RAMALLAH, West Bank — The Palestinian high court on Thursday postponed municipal elections that had been set for next month, putting on hold what would have been the first real test of political support for archrivals Hamas and Fatah in a decade.

The delay of the vote is bound to stir more tensions between Fatah, the movement of Western-backed Palestinian President Mahmoud Abbas, and Hamas, an Islamic militant group.

It will also make it less likely the two sides will be able to end their territorial split, with Hamas entrenched in the Gaza Strip and Abbas in autonomous enclaves of the Israeli-occupied West Bank. The rift has undercut Abbas’ claim to be a leader of all Palestinians and weakened him in past negotiations with Israel on Palestinian statehood.

The Oct. 8 vote would have been their first electoral contest since Hamas drove Abbas loyalists from their posts in Gaza in 2007, a year after the group won parliament elections. Since the Hamas takeover, repeated reconciliation attempts have failed while both sides deepened control over their respective territories.

Hamas sat out the last municipal elections in 2012, which were only held in the West Bank, but the group apparently took Abbas by surprise when it agreed to participate in this year’s vote. In calling the municipal vote, Abbas had hoped to restore some political legitimacy after overstaying his term for six years.

On Thursday, the Palestinian high court in the West Bank town of Ramallah put the elections timetable on hold, saying it first needs to hear two appeals against election procedures. The court said it would hold hearings on Sept. 21 and Oct. 4, respectively, but it was not clear when it would rule.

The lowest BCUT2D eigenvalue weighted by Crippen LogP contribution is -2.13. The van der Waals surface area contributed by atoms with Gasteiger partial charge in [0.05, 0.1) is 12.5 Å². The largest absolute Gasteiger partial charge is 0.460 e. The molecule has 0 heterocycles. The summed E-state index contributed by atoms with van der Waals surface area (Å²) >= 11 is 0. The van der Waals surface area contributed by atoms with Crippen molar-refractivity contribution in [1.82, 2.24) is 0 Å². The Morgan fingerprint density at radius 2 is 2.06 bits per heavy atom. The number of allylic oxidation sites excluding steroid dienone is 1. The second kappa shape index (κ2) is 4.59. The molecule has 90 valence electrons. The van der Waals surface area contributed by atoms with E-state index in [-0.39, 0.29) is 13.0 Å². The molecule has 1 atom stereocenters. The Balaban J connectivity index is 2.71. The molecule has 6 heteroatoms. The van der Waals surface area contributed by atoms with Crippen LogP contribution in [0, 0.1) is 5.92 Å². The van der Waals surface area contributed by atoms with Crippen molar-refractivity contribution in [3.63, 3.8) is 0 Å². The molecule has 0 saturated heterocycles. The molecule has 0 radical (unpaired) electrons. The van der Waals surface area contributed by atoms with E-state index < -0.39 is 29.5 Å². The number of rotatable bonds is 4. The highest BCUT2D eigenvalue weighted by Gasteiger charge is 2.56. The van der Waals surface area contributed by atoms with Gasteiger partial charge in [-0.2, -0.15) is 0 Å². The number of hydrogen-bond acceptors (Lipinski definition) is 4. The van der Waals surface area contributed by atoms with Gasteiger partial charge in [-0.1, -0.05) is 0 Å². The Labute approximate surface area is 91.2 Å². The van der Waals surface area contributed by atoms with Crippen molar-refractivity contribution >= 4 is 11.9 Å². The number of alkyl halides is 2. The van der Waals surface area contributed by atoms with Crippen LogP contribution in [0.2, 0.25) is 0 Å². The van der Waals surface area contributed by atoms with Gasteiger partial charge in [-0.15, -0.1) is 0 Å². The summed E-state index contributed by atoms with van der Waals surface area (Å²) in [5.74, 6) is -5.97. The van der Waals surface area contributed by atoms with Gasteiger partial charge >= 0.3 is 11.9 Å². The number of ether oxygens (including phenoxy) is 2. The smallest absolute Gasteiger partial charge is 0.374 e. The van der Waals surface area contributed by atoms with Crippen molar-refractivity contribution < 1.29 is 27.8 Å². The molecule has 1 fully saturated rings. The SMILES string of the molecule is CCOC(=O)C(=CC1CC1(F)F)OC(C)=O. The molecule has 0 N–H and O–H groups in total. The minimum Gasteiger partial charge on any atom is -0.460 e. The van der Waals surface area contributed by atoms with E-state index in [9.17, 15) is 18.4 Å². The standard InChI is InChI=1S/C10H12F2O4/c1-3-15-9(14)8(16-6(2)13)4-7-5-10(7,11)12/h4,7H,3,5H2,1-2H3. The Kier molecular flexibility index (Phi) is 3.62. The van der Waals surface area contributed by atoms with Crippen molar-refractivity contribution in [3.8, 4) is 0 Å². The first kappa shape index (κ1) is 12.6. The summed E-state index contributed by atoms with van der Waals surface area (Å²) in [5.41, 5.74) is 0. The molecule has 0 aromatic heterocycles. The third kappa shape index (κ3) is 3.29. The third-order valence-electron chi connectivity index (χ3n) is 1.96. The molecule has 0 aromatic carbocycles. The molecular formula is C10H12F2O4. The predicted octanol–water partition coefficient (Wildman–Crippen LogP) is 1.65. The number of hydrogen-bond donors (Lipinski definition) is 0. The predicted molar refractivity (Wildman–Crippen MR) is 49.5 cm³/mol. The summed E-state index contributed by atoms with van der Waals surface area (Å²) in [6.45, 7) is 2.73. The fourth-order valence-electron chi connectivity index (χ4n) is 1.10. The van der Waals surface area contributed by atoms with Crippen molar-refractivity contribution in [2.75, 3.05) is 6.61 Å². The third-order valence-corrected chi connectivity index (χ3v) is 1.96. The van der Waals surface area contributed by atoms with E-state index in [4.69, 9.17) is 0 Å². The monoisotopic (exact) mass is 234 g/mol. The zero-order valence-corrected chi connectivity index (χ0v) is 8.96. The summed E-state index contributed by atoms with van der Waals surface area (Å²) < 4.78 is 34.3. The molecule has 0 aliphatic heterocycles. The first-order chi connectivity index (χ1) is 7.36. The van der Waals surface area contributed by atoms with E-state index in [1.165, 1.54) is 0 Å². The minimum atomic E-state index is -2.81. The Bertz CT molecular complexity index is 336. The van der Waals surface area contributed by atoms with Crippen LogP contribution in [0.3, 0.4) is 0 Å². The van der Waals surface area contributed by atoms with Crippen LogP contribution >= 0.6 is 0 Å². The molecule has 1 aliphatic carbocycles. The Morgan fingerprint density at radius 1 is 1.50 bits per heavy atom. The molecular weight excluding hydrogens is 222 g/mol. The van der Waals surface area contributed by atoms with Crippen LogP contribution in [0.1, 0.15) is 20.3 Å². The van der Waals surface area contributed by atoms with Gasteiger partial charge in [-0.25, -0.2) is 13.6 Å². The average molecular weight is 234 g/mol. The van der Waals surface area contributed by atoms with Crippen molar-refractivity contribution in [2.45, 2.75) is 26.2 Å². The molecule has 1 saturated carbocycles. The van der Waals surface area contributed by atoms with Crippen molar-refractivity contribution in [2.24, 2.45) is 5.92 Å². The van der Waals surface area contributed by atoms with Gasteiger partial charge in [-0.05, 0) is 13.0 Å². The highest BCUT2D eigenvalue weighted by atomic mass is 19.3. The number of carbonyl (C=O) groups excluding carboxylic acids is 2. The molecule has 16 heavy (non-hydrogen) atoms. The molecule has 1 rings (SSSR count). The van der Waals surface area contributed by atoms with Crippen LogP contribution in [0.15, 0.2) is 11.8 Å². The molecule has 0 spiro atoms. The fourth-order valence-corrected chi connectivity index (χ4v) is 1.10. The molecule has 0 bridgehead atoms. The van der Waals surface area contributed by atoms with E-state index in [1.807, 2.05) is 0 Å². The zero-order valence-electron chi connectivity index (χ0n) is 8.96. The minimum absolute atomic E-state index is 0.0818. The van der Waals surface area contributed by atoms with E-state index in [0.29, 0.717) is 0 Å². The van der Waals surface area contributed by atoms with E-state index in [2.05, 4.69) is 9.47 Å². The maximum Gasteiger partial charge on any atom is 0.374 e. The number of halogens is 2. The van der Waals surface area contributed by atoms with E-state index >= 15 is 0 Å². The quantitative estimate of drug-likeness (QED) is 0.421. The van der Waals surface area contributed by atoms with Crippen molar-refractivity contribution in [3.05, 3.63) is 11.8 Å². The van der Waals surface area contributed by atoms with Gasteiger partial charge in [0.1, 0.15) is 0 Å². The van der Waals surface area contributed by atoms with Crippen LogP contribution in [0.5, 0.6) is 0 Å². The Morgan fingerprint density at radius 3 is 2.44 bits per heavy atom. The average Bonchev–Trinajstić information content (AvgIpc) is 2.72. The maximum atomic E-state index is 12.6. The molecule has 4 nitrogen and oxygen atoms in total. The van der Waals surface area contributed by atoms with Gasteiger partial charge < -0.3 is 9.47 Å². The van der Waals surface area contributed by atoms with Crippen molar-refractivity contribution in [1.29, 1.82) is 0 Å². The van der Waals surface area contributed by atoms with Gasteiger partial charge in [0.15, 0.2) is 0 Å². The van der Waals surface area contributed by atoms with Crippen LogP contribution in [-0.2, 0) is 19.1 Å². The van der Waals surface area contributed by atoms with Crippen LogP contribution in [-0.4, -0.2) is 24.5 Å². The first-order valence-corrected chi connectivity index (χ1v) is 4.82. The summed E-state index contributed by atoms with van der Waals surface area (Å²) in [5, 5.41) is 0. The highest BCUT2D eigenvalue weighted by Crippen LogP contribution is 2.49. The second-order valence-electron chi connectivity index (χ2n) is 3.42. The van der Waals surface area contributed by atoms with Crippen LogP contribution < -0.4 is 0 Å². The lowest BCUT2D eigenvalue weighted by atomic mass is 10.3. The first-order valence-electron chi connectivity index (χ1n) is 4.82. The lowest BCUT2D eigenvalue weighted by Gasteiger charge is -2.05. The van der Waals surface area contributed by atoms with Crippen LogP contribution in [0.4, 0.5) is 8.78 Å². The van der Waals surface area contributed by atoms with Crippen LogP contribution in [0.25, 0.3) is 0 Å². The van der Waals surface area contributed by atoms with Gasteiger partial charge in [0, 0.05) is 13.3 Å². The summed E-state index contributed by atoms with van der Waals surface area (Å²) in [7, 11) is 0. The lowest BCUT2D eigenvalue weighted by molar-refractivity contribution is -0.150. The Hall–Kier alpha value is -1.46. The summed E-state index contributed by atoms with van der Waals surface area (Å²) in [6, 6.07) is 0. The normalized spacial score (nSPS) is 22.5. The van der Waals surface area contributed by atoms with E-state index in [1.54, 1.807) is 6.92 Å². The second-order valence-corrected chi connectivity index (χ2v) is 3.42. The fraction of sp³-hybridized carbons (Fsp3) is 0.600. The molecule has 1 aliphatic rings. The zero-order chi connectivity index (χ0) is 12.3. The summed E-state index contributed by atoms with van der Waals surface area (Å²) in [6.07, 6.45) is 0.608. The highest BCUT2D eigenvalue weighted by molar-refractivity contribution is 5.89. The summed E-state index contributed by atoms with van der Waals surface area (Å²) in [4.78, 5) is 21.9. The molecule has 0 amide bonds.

The Fatah website had initially reported that the first court hearing would be Dec. 21.

The Central Election Commission, which is seen as independent, said it backed the court decision and ordered a halt to all election-related activities. The commission said it would decide on its next move once the high court has ruled on the two appeals.

In all, Palestinians were to have chosen 400 mayors and local councils in the West Bank and 25 in Gaza.

The high court decision came as a Hamas-controlled court in Gaza announced Thursday that it disqualified seven Fatah-backed slates of candidates on technical grounds. Last week, four Fatah lists were disqualified, including three by a Hamas-run court in Gaza and one in the West Bank, though that ruling was accepted by commission.

The rulings meant Fatah would have been unable to compete in 10 out of 25 races in Gaza.

Fatah protested against the exclusion of its lists, arguing that the judiciary system in Gaza is illegal and the challenges against the lists were meant to sabotage the elections.

Salah al-Bardaweel, a Hamas spokesman in Gaza, alleged that the high court decision to postpone the election “is a political one dictated to the court by Fatah and President Abbas” to avoid defeat.

Amin Makboul, a senior Fatah official in the West Bank, said the decisions by the Hamas-controlled courts in Gaza “were political and not legal.”


Associated Press writer Fares Akram in Gaza City contributed to this report.


This story has been corrected to show that the Palestinian high court will hold its first hearings on appeals against municipal election procedures on Sept. 21, not Dec. 21.